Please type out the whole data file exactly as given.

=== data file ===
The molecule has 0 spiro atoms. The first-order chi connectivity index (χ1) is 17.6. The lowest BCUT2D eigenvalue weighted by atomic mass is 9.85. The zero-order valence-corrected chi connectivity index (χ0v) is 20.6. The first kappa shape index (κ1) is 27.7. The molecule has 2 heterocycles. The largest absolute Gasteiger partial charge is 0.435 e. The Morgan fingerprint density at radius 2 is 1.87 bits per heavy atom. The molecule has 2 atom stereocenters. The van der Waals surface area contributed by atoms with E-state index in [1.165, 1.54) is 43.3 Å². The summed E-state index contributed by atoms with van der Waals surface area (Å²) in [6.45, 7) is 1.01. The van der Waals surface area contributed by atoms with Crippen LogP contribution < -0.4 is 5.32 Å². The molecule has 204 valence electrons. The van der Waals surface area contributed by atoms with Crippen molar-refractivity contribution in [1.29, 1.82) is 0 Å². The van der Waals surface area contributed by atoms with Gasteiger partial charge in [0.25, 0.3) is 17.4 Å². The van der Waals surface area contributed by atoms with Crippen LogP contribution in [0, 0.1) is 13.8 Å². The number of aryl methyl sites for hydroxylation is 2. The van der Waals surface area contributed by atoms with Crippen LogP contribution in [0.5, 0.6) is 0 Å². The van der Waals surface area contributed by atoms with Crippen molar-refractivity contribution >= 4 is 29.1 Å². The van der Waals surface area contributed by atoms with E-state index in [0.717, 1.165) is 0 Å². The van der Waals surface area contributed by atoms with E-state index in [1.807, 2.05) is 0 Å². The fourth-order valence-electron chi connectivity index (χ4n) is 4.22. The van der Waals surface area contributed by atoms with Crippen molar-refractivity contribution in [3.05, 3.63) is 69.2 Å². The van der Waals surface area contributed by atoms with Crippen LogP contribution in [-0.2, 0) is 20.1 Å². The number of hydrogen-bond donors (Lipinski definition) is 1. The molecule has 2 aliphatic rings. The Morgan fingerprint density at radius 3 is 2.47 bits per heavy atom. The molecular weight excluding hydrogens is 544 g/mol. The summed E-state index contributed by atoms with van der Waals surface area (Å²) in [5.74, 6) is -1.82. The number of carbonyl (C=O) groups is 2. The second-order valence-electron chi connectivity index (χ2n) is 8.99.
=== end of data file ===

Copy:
The molecule has 0 spiro atoms. The first-order chi connectivity index (χ1) is 17.6. The lowest BCUT2D eigenvalue weighted by atomic mass is 9.85. The zero-order valence-corrected chi connectivity index (χ0v) is 20.6. The first kappa shape index (κ1) is 27.7. The molecule has 2 heterocycles. The largest absolute Gasteiger partial charge is 0.435 e. The Morgan fingerprint density at radius 2 is 1.87 bits per heavy atom. The molecule has 2 atom stereocenters. The van der Waals surface area contributed by atoms with E-state index in [1.165, 1.54) is 43.3 Å². The summed E-state index contributed by atoms with van der Waals surface area (Å²) in [6.45, 7) is 1.01. The van der Waals surface area contributed by atoms with Crippen LogP contribution < -0.4 is 5.32 Å². The molecule has 204 valence electrons. The van der Waals surface area contributed by atoms with Crippen molar-refractivity contribution in [1.29, 1.82) is 0 Å². The van der Waals surface area contributed by atoms with Gasteiger partial charge in [0.25, 0.3) is 17.4 Å². The van der Waals surface area contributed by atoms with Crippen LogP contribution in [0, 0.1) is 13.8 Å². The number of aryl methyl sites for hydroxylation is 2. The van der Waals surface area contributed by atoms with Crippen LogP contribution in [0.5, 0.6) is 0 Å². The van der Waals surface area contributed by atoms with Crippen molar-refractivity contribution >= 4 is 29.1 Å². The van der Waals surface area contributed by atoms with E-state index in [0.717, 1.165) is 0 Å². The van der Waals surface area contributed by atoms with E-state index in [1.807, 2.05) is 0 Å². The fourth-order valence-electron chi connectivity index (χ4n) is 4.22. The van der Waals surface area contributed by atoms with Crippen molar-refractivity contribution in [3.05, 3.63) is 69.2 Å². The van der Waals surface area contributed by atoms with Crippen LogP contribution in [-0.2, 0) is 20.1 Å². The number of hydrogen-bond donors (Lipinski definition) is 1. The molecule has 2 aliphatic rings. The Morgan fingerprint density at radius 3 is 2.47 bits per heavy atom. The molecular weight excluding hydrogens is 544 g/mol. The summed E-state index contributed by atoms with van der Waals surface area (Å²) in [5.74, 6) is -1.82. The number of carbonyl (C=O) groups is 2. The second-order valence-electron chi connectivity index (χ2n) is 8.99.